In 1842, the first American author of tales of horror, Edgar Allen Poe (1809-1849) wrote a short story entitled, The Pit and the Pendulum. Poe’s stories often contained a strong element of terror, in part, because he left many of the details quite vague, just as a standard technique of psychological terror is to keep the victim in ignorance as to his ultimate fate.
The Pit and the Pendulum does exactly that to both the reader and the protagonist. The main, and practically only character, whose name we never know, is brought as a prisoner before the court of the Spanish inquisition in Toledo, Spain. The trial is recalled by the prisoner during a confused dreamlike state. Subsequently, he is carried into the bowels of the earth and flung into a damp and dark dungeon.
He attempts to investigate the physical condition of his cell but exhaustion forces sleep upon him.
When our hero awakes, he is tied to a low cot with only one hand free with which to feed himself the spiced meat that is mysteriously laid beside the cot. He now notices a large pendulum high above the cot and observes the start of its oscillations.
However, the presence of rats attempting to steal his food distracts his attention from the pendulum. Meanwhile the pendulum bob, now seen to be in the shape of a large sharp metal blade, comes ever closer to his person.
The descent of the pendulum is tortuously slow giving our hero a chance to assess his situation. The strap by which he is held to the cot is a long single piece that is wound many times around his body.
His first thought is that the pendulum might eventually cut the strap and allow him to free himself before he suffers his apparently inevitable fate.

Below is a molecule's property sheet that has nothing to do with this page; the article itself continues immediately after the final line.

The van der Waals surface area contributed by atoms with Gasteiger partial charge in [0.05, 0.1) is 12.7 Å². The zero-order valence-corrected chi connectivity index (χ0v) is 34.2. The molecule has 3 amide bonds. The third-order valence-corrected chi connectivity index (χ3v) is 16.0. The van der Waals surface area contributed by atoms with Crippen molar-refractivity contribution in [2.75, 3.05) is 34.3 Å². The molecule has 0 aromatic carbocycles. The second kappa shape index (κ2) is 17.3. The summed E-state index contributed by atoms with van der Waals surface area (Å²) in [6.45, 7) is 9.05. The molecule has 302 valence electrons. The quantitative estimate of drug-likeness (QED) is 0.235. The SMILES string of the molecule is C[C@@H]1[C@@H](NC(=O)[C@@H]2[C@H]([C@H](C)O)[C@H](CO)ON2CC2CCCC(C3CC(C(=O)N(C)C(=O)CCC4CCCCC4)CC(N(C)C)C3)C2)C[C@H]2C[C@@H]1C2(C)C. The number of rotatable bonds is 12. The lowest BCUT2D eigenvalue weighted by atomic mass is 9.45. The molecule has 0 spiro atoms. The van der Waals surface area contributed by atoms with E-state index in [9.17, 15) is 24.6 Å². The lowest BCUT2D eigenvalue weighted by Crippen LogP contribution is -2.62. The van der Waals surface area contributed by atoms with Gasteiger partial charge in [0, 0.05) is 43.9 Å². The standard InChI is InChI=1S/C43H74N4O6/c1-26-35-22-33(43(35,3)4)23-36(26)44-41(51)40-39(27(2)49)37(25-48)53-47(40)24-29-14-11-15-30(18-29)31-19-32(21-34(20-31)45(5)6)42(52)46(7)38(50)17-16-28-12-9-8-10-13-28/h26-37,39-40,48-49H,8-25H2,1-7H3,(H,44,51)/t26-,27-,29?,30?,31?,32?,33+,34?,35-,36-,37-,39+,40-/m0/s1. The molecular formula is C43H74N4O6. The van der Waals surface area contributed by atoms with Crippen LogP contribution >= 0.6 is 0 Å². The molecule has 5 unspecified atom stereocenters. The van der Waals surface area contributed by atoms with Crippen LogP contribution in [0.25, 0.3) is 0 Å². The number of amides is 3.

But, to his chagrin, he notes that the only place where the strap does not cover his body lies in the path of the pendulum.
Therefore he needs to devise some other method of regaining freedom of movement.
The story continues as the pendulum draws ever closer with increasingly larger amplitudes for swing.
Like O Botafumerio, this pendulum can also be heard to make an ominous swishing sound as it describes its increasing arc. As the pendulum nears the prisoner’s body he estimates the total range of the pendulum’s motion to be about thirty feet.
Given that the room itself is only about forty feet high, this pendular motion is of very large amplitude, again similar to O Botafumerio. At this point we refer readers to the original story in order to learn the fate of the prisoner.
However, it is of interest to ask whether Poe’s tale is realistic. Does it seem likely that the inquisition would have used something like a motorized pendulum in this context?
The answer is probably no. The time frame of the story is not clear but we may impose some limitations. The Spanish inquisition ended in the early nineteenth century and the story itself refers to capture of the city by a contain French General La Salle.
Perhaps this allusion is to the Napoleonic wars, but the time could also be much earlier. Scholars (LLorente 1823; Lea 1907) suggest that while torture was a standard and accepted means of learning truth in matters both secular and religious, it was not likely to be used gratuitously by the inquisition once sentence had been passed. And, in the story, there had been a trial and a sentence pronounced.
Furthermore, instruments of torture were fairly simple and direct. A driven pendulum that would slowly and noiselessly descend, and slowly increase its amplitude of motion, all inside and above a small dungeon, is relatively complex and hardly worth the effort even if craftsmen could be found to build such a machine.
Therefore Poe’s story is somewhat unrealistic in this regard. Some believe that the inspiration for Poe’s tale was actually a large swinging bell that Poe had observed. Nevertheless, realistic or not, the image of a sharp-edged pendulum makes it frightening.
It is the regularity and inexorability of the pendulum’s motion that contributes to the climate of terror found in this story. The pendulum’s periodicity, that is so important in other contexts, is here made to serve the cause of literary suspense…..
The pendulum: a case study in physics, Gregory L. Baker,James A. Blackburn